Wednesday, June 22, 2016

Wednesday Morning Links

Miscellaneous material for your mid-week reading.

- Paul Willcocks discusses British Columbia's two-tiered education system and the role it plays in exacerbating inequality - which is well worth keeping in mind as Saskatchewan deals with the fallout from the Wall government's refusal to fund public schools. And Charlie Smith reviews Andrew MacLeod's A Better Place on Earth as an important contribution to understanding the reality of poverty and inequality in B.C.

- Meanwhile, David MacDonald highlights new Statistics Canada data showing how parental income tends to influence children's opportunities:
Previous estimates in Canada put our income transmission at 23%, but the new report pegs it at 32% . Put another way, a third of what you’ll make in your best years can already be predicted by what your parent made in their best years. That means that both advantage and disadvantage are passed down generationally from parent to child.

In Canada, our income transmission rate isn’t quite as bad as the US, where half of a person’s income is pre-determined by what their parent made. So, what does that mean for the rags-to-riches “American Dream?” Well, it’s actually a bit of an impossible dream. Of developed nations, the US is actually one of the countries where it’s least likely for children to move from abject poverty to millionaire’s row.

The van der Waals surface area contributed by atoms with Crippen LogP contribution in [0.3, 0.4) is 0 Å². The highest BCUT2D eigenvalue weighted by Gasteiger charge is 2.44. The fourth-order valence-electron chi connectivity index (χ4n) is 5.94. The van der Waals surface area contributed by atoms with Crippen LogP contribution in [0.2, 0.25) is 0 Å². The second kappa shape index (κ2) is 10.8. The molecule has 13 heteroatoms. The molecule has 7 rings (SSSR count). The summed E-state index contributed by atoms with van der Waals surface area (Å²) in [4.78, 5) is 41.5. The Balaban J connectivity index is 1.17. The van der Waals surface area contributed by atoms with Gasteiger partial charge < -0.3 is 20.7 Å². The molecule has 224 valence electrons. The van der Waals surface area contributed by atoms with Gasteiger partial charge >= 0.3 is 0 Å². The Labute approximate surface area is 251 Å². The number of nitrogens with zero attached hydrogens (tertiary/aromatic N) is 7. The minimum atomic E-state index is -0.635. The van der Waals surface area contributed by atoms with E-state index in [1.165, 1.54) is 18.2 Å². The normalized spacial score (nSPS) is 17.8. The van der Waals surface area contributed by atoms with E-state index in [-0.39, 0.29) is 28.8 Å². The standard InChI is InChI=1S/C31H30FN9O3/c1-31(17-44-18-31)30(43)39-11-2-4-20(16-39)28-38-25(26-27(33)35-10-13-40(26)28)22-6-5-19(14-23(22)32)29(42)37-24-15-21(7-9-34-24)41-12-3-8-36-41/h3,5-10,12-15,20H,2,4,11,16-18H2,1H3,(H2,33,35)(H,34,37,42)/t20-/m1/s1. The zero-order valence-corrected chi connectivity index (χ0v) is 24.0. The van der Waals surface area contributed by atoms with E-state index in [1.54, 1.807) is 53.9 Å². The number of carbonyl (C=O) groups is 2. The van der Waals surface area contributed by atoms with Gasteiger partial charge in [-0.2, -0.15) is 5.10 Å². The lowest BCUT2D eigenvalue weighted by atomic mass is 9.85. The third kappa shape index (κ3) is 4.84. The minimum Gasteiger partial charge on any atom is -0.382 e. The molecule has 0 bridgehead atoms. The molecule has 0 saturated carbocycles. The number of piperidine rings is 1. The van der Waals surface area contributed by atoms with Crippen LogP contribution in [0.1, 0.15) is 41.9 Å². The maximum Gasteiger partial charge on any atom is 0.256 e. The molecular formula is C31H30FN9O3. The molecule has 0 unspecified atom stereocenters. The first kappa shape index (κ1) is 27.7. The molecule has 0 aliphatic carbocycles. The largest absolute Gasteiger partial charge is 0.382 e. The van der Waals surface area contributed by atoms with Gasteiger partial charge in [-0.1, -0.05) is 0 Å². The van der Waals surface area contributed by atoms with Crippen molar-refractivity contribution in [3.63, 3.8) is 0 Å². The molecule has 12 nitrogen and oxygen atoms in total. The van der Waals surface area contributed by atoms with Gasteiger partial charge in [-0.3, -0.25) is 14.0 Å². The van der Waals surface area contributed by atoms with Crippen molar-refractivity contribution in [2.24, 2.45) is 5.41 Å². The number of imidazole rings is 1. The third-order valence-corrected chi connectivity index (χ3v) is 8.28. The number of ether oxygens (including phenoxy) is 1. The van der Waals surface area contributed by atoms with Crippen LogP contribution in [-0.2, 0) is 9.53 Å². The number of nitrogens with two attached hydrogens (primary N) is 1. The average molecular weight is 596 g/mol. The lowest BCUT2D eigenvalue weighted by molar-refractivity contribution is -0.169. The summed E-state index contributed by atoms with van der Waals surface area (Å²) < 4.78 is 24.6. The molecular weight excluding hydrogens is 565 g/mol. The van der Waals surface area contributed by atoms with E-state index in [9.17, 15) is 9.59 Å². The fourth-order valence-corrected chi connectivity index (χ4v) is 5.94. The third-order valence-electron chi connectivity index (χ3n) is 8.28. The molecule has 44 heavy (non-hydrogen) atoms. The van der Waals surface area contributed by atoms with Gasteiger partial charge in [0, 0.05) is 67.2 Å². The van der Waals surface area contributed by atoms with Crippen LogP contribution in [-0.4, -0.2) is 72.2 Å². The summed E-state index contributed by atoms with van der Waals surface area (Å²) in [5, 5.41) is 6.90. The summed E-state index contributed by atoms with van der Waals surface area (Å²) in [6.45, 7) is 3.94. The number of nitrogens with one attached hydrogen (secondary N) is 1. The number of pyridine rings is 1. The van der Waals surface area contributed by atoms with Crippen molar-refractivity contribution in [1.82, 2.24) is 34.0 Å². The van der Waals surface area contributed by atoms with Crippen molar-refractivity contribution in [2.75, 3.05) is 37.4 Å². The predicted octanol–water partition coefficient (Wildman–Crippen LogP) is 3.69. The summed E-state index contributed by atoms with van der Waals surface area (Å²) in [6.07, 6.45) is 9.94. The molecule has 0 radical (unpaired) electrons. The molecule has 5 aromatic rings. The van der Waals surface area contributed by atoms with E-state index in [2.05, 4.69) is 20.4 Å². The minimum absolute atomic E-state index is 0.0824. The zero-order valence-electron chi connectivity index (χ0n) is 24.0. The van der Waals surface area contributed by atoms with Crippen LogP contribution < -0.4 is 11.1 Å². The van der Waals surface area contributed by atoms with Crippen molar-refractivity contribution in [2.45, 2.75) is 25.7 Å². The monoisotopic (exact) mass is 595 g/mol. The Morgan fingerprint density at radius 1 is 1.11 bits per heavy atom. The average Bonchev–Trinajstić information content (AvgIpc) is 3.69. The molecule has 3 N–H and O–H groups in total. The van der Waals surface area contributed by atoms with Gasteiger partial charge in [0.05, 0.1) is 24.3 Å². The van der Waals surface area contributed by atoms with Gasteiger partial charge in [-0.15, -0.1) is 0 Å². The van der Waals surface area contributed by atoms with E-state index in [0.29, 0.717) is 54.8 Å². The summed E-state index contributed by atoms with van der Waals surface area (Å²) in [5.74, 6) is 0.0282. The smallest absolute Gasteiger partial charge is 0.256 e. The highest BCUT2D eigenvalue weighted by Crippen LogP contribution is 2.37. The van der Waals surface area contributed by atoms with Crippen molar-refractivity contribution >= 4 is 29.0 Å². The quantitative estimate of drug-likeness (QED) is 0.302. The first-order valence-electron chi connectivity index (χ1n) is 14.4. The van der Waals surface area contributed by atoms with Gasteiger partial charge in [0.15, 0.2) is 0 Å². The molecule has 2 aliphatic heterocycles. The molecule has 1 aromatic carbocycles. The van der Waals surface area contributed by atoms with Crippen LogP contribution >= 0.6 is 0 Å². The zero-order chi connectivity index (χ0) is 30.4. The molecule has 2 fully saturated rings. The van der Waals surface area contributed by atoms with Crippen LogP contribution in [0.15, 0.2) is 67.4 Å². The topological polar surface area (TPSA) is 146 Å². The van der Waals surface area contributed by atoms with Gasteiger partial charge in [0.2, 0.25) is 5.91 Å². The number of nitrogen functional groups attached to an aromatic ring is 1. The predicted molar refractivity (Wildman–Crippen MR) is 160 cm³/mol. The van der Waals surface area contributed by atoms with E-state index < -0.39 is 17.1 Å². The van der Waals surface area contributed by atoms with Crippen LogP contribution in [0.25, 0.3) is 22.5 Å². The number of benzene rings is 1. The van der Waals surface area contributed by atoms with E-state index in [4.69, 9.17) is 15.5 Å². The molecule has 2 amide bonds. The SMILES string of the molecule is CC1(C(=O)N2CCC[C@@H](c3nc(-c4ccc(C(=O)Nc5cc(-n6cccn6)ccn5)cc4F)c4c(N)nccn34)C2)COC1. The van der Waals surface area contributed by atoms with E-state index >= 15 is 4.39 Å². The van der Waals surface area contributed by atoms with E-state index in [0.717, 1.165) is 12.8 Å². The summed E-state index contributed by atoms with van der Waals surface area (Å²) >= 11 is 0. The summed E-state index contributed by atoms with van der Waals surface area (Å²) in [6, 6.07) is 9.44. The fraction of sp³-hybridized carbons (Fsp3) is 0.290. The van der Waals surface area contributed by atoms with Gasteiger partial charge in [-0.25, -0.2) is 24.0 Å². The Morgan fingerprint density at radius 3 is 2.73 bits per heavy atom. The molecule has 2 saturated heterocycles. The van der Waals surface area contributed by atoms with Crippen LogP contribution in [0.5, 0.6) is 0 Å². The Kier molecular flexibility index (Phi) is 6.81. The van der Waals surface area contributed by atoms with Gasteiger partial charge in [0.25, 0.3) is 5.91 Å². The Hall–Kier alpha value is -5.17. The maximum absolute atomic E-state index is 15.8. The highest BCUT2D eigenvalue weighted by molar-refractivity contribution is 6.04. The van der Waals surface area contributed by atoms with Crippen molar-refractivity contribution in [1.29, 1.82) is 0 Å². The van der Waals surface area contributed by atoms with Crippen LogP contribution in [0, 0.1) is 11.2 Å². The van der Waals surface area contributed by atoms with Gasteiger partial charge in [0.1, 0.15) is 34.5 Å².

If you look only at the intergenerational income transmission of rich parents to their kids, it’s far higher than the average, at 45%. This means that half of the keys to the top 1% club in Canada are passed from parent to child. Since this linkage is so strong, it also means that it’s much more difficult for someone whose parents were middle class (or low income) to work their way up into the top 1%.
- Noah Smith comments on the IMF's belated recognition that forced austerity is generally an obstacle to economic development, not a factor promoting it. And Tracy Brown Hamilton outlines the Netherlands' upcoming study of the effect of a number of basic income models.

- Alison writes about the first meeting of Canada's parliamentary committee on electoral reform - with particular emphasis on Nathan Cullen's work to encourage direct public participating in the proceedings, coupled with Jason Kenney's determination to stifle it.

- Finally, Andrew Mitrovica points out the mathematical certainty that the Libs' idea of oversight for Canada's surveillance state will be insufficient.

No comments:

Post a Comment